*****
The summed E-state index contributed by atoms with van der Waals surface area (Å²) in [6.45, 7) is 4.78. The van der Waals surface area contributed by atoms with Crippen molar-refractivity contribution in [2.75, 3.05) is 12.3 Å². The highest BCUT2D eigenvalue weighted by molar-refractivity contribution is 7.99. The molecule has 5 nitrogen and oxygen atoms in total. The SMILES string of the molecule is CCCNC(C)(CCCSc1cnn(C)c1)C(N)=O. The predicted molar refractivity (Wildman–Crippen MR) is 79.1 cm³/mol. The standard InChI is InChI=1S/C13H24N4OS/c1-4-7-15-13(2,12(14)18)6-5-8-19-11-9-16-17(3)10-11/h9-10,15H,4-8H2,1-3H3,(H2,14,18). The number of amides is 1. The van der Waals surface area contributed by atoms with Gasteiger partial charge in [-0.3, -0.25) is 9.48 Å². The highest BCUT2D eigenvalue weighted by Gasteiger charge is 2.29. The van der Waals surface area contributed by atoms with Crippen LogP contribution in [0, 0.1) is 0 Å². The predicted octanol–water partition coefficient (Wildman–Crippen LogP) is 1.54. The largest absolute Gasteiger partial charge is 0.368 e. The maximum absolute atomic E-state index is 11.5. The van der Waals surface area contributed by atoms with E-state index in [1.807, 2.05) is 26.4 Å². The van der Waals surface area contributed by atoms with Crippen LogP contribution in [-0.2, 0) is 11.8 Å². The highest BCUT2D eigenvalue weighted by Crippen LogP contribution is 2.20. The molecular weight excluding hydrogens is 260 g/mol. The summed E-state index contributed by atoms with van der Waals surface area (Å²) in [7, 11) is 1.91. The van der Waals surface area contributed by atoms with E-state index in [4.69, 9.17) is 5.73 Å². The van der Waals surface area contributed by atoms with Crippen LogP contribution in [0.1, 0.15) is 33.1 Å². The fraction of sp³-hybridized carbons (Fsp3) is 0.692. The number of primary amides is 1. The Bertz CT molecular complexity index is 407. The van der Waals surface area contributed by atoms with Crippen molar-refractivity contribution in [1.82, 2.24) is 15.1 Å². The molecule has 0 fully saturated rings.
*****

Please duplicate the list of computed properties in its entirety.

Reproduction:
The summed E-state index contributed by atoms with van der Waals surface area (Å²) in [6.45, 7) is 4.78. The van der Waals surface area contributed by atoms with Crippen molar-refractivity contribution in [2.75, 3.05) is 12.3 Å². The highest BCUT2D eigenvalue weighted by molar-refractivity contribution is 7.99. The molecule has 5 nitrogen and oxygen atoms in total. The SMILES string of the molecule is CCCNC(C)(CCCSc1cnn(C)c1)C(N)=O. The predicted molar refractivity (Wildman–Crippen MR) is 79.1 cm³/mol. The standard InChI is InChI=1S/C13H24N4OS/c1-4-7-15-13(2,12(14)18)6-5-8-19-11-9-16-17(3)10-11/h9-10,15H,4-8H2,1-3H3,(H2,14,18). The number of amides is 1. The van der Waals surface area contributed by atoms with Gasteiger partial charge in [-0.3, -0.25) is 9.48 Å². The highest BCUT2D eigenvalue weighted by Gasteiger charge is 2.29. The van der Waals surface area contributed by atoms with Crippen LogP contribution in [0, 0.1) is 0 Å². The predicted octanol–water partition coefficient (Wildman–Crippen LogP) is 1.54. The largest absolute Gasteiger partial charge is 0.368 e. The maximum absolute atomic E-state index is 11.5. The van der Waals surface area contributed by atoms with E-state index in [1.807, 2.05) is 26.4 Å². The van der Waals surface area contributed by atoms with Crippen LogP contribution in [-0.2, 0) is 11.8 Å². The highest BCUT2D eigenvalue weighted by Crippen LogP contribution is 2.20. The molecular weight excluding hydrogens is 260 g/mol. The summed E-state index contributed by atoms with van der Waals surface area (Å²) in [7, 11) is 1.91. The van der Waals surface area contributed by atoms with E-state index in [4.69, 9.17) is 5.73 Å². The van der Waals surface area contributed by atoms with Crippen LogP contribution in [0.1, 0.15) is 33.1 Å². The fraction of sp³-hybridized carbons (Fsp3) is 0.692. The number of primary amides is 1. The Bertz CT molecular complexity index is 407. The van der Waals surface area contributed by atoms with Crippen molar-refractivity contribution in [1.82, 2.24) is 15.1 Å². The molecule has 0 fully saturated rings.